Best of Both Worlds: Combining Consecutive and Simultaneous Interpreting Techniques
AIIC UK and Ireland Member Maha El-Metwally reports on technological developments in the fields of consecutive and simultaneous Interpreting.
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Best of both worlds
As a first-time attendee at the FIT [International Federation of Translators] World Congress, I was impressed by the organisation, the number of participants and the variety of topics discussed at the event in Berlin. For me, the main highlight of the three days was a presentation by Esther Navarro-Hall of the Monterey Institute of International Studies on her system Sim-ConsecTM, which she has developed and refined over the course of the past decade.
Modes of interpreting
Conference interpreters use both simultaneous and consecutive interpreting. As the names suggest, simultaneous interpreting takes place as the speaker talks, while consecutive interpreting is done after listening to the speaker’s message. Consecutive interpreting requires note-taking during the speech, to help the interpreter’s memory. Most interpreters prefer simultaneous interpreting to consecutive, because it is the default method; they feel protected by the security of the booth, and they are less likely to forget parts of what has been said.
With consecutive interpreting, many interpreters dread:
- the pressure on the interpreter to finish (from the listeners),
- the pressure on the interpreter’s memory,
- being on the spot,
- the fatigue, as note-taking is tiring.
With a quick show of hands, the interpreters who attended the Sim-ConsecTM session confirmed the above. According to Ms Navarro-Hall, research has shown that these various challenges mean that consecutive interpreting delivers only some 70-80% of the content. With Sim-ConsecTM, delivery could go up to 90%.
A middle way
Sim-ConsecTM combines elements from both modes of interpreting with cutting-edge technology to deliver a more accurate and more complete rendering of the speaker’s speech.
For this, the interpreter needs noise-cancelling earphones with a built-in microphone, smart paper and a digital pen.
As the speaker talks, the interpreter takes notes using the digital pen on smart paper. While the interpreter writes, the digital pen records the speech, and links the recording to the notes. Whenever the interpreter ticks part of the notes, the pen replays that particular bit of recorded speech, which comes in through the earphones. Magic! Essentially, you hear everything that was said twice, without delaying the interpretation.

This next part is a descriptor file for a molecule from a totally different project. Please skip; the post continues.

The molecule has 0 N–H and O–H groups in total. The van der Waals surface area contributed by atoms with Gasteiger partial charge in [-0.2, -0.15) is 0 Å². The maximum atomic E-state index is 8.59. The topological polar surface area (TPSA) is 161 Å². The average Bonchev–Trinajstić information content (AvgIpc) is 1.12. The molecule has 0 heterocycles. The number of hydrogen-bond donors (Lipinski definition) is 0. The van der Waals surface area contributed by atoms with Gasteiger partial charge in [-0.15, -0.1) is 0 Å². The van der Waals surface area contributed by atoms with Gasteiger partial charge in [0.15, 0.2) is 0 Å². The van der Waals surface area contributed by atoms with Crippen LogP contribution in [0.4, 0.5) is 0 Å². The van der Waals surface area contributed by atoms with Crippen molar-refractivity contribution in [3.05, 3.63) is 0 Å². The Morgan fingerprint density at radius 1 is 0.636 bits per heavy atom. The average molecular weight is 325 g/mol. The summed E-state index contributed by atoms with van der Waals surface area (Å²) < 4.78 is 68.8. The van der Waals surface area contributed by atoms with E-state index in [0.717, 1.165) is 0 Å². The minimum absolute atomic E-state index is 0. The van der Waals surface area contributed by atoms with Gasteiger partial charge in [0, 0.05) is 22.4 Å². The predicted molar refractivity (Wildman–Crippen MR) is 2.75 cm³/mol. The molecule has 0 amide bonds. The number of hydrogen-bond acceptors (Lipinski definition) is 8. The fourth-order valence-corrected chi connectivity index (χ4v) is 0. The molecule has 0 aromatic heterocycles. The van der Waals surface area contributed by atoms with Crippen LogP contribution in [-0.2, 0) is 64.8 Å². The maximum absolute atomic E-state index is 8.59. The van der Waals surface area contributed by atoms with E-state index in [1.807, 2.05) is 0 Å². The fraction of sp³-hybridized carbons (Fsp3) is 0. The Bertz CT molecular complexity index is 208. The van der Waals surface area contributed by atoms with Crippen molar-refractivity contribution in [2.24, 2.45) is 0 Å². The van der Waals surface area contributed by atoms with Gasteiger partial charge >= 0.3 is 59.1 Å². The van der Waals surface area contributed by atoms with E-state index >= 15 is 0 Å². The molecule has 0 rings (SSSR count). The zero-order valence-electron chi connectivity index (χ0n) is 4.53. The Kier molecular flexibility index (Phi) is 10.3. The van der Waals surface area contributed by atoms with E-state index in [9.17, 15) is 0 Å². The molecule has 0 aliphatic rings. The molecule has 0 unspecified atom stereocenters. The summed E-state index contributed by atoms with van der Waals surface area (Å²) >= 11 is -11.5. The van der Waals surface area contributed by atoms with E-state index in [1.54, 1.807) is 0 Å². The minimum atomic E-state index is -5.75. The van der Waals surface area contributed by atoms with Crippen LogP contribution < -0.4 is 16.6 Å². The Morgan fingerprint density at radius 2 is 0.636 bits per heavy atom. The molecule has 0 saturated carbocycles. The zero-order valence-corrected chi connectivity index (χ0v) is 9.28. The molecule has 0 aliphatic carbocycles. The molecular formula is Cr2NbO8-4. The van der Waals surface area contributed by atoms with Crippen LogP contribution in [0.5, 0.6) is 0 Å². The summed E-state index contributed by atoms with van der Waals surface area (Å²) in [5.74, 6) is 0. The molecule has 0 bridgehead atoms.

Before attending Ms Navarro-Hall’s session, I had never heard of smart paper or digital pens. When I saw them in action and tried them myself, it felt as if I was following a lesson at Hogwarts School of Witchcraft and Wizardry. The technology is amazing; not only because of the communication between the pen and the paper but also because the pen takes pictures of the notes, which makes it possible to transfer them digitally.
Originally, this technology was designed to aid medical students in recording hours of notes and lectures. However, it lends itself to use in other fields – and interpreting is certainly one of them.
An alternative to the use of smart paper and digital pens is an iPad and stylus. The interpreter then uses the stylus to take notes on the iPad in an app like Notability or AudioNote. The app enables the iPad to record the voice of the speaker, which the interpreter can replay to interpret simultaneously. This method makes the dependence on technology rather heavy. The advantage of the first method is that, if all fails, the interpreter still has the written notes to work from.
As Sim-ConsecTM involves recording, the interpreter has to obtain the client’s permission to use this method and agree on what to do with the recorded material after the event ends. Ms Navarro-Hall also stressed that it only works for those who have already mastered the skills that an interpreter is expected to have.
Easing the pressure
At the end of this session, I felt eager to start practising with this exciting method. It will no doubt help me improve my rendering of consecutive speeches. Note-taking will still be tiring, and there will still be pressure from the listeners to be quick, but Sim-ConsecTM will ease the pressure on my memory and get me closer to truly comprehensive interpretation.
This article was originally published in the ITI Bulletin. AIIC would like to thank the author and the Institute of Translation and Interpreting.